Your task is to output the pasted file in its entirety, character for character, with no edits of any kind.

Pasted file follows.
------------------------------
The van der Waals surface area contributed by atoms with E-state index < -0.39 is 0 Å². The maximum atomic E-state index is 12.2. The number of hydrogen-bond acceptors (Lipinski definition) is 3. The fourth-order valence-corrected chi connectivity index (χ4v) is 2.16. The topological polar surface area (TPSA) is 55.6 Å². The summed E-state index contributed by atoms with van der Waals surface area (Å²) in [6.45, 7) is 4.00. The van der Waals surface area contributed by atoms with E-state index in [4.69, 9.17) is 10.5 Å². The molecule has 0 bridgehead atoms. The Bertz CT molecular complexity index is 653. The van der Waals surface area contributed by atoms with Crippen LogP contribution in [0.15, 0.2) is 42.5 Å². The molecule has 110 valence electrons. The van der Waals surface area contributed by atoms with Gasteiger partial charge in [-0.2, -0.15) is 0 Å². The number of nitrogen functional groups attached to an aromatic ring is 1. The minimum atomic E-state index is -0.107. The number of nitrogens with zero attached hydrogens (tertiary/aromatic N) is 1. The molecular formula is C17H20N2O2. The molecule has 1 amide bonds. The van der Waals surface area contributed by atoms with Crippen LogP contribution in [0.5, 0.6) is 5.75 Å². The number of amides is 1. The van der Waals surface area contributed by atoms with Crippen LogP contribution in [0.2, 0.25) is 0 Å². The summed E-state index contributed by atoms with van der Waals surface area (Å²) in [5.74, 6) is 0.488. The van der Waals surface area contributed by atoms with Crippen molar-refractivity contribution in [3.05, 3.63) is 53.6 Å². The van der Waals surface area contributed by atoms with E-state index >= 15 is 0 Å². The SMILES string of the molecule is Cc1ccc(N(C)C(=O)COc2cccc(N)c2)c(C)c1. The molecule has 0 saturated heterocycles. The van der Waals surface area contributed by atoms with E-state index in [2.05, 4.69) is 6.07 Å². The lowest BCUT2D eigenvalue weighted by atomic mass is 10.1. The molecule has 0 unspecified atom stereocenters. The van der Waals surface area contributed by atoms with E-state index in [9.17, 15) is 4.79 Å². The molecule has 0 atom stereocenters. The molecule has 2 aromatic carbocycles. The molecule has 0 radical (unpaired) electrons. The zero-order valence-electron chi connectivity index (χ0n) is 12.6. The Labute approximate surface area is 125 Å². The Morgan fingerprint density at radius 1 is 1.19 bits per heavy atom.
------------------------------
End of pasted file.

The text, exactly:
The van der Waals surface area contributed by atoms with E-state index < -0.39 is 0 Å². The maximum atomic E-state index is 12.2. The number of hydrogen-bond acceptors (Lipinski definition) is 3. The fourth-order valence-corrected chi connectivity index (χ4v) is 2.16. The topological polar surface area (TPSA) is 55.6 Å². The summed E-state index contributed by atoms with van der Waals surface area (Å²) in [6.45, 7) is 4.00. The van der Waals surface area contributed by atoms with E-state index in [4.69, 9.17) is 10.5 Å². The molecule has 0 bridgehead atoms. The Bertz CT molecular complexity index is 653. The van der Waals surface area contributed by atoms with Crippen LogP contribution in [0.15, 0.2) is 42.5 Å². The molecule has 110 valence electrons. The van der Waals surface area contributed by atoms with Gasteiger partial charge in [-0.2, -0.15) is 0 Å². The number of nitrogen functional groups attached to an aromatic ring is 1. The minimum atomic E-state index is -0.107. The number of nitrogens with zero attached hydrogens (tertiary/aromatic N) is 1. The molecular formula is C17H20N2O2. The molecule has 1 amide bonds. The van der Waals surface area contributed by atoms with Crippen LogP contribution in [0.5, 0.6) is 5.75 Å². The number of amides is 1. The van der Waals surface area contributed by atoms with Crippen LogP contribution in [0.2, 0.25) is 0 Å². The summed E-state index contributed by atoms with van der Waals surface area (Å²) in [5.74, 6) is 0.488. The van der Waals surface area contributed by atoms with Crippen molar-refractivity contribution in [3.05, 3.63) is 53.6 Å². The van der Waals surface area contributed by atoms with E-state index >= 15 is 0 Å². The SMILES string of the molecule is Cc1ccc(N(C)C(=O)COc2cccc(N)c2)c(C)c1. The molecule has 0 saturated heterocycles. The van der Waals surface area contributed by atoms with E-state index in [2.05, 4.69) is 6.07 Å². The lowest BCUT2D eigenvalue weighted by atomic mass is 10.1. The molecule has 0 unspecified atom stereocenters. The van der Waals surface area contributed by atoms with E-state index in [9.17, 15) is 4.79 Å². The molecule has 0 atom stereocenters. The molecule has 2 aromatic carbocycles. The molecule has 0 radical (unpaired) electrons. The zero-order valence-electron chi connectivity index (χ0n) is 12.6. The Labute approximate surface area is 125 Å². The Morgan fingerprint density at radius 1 is 1.19 bits per heavy atom.